The Trump campaign has swatted away much of that criticism as if it were little more than an annoyance, and while Trump himself once joked that he would watch the debates to scout for a running mate, he now calls on the Republican National Committee to cancel the contests altogether. His senior advisors, Chris LaCivita and Susie Wiles, released a statement late Monday urging the RNC to do as much “in order to refocus its manpower and money on preventing Democrats’ efforts to steal the 2024 election.”
The electorate hasn’t balked at Trump’s unwillingness to debate yet, and with each indictment and arraignment, his standings in the polls have improved. He now leads DeSantis and the rest of the field in the RealClearPolitics Average by more than 40 points,despite never having stepped on a debate stage with any one of them.
Trump has traveled from California to Iowa in recent weeks, and on Monday the former president chose to attend the civil fraud trial against him in New York, even though he was not required to be there in person. A senior DeSantis campaign aide told RCP that Trump was “using the courtroom as a campaign stop.”
Building out the comparison to Biden, who seldom opens his campaign stops up to questions from voters, the DeSantis campaign insisted that the Trump show had grown stale. Crowds listen to the same old “prepackaged” stories from his time in the White House, a DeSantis aide said, as the former president sends “smoke signals” about what he would do with a second term, rather than “answering questions about his record or facing challenges about where he stands today.”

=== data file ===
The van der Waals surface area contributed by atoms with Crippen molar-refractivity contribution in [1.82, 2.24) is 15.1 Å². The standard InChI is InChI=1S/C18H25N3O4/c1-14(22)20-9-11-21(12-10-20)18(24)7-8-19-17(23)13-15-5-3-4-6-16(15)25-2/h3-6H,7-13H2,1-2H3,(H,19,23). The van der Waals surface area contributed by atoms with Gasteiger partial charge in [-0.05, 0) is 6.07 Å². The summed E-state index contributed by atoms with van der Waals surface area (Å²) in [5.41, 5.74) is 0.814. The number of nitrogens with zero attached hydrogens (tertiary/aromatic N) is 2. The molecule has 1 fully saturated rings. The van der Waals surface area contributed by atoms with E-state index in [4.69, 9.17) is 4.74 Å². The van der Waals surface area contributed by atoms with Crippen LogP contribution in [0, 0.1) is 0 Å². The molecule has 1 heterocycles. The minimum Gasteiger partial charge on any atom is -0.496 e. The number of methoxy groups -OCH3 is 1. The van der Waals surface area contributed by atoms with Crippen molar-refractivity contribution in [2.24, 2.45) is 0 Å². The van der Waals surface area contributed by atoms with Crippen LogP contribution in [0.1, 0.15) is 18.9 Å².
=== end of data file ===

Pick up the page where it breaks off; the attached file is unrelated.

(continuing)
The Biden campaign, meanwhile, prepares to meet a new Trump candidacy the way they defeated the old one. The previous strategy included painting Trump as a chaotic extremist unfit for the presidency. The playbook has been updated to cast Trump as a threat to democracy itself. Biden told ProPublica that he believes “Trump has concluded that he has to win” and that in 2024, MAGA Republicans “will pull out all the stops.”
This kind of criticism from the left is well known by now and little regarded by the right. To the chagrin of his challengers, Trump has not had to face a conservative critique, though. That is, at least not in person. Among other things, DeSantis has hammered the frontrunner for following the advice of Dr. Anthony Fauci during the pandemic and for running up the national debt for four years.
The governor now urges voters not to take a second chance on Trump, arguing that he is unlikely to defeat Biden and that he would be unable to meet the existential challenges the nation faces. If the former president disputes that, DeSantis seems to say, then he is welcome to defend himself on a debate stage. In fact, the DeSantis campaign says, voters deserve nothing less.
“This isn’t something you mail in. This isn’t something you just get. You have to earn our party’s nomination,” Polyansky told RCP. “And if you can’t, or you are unable or unwilling, there’s no way we’re going to win in 2024, and everything we hope to accomplish, not just as a party, but for the country, is defeated. That’s why this is so important.”
Wed, 10/04/2023 – 11:25
via ZeroHedge News https://ift.tt/oBTn5MX Tyler Durden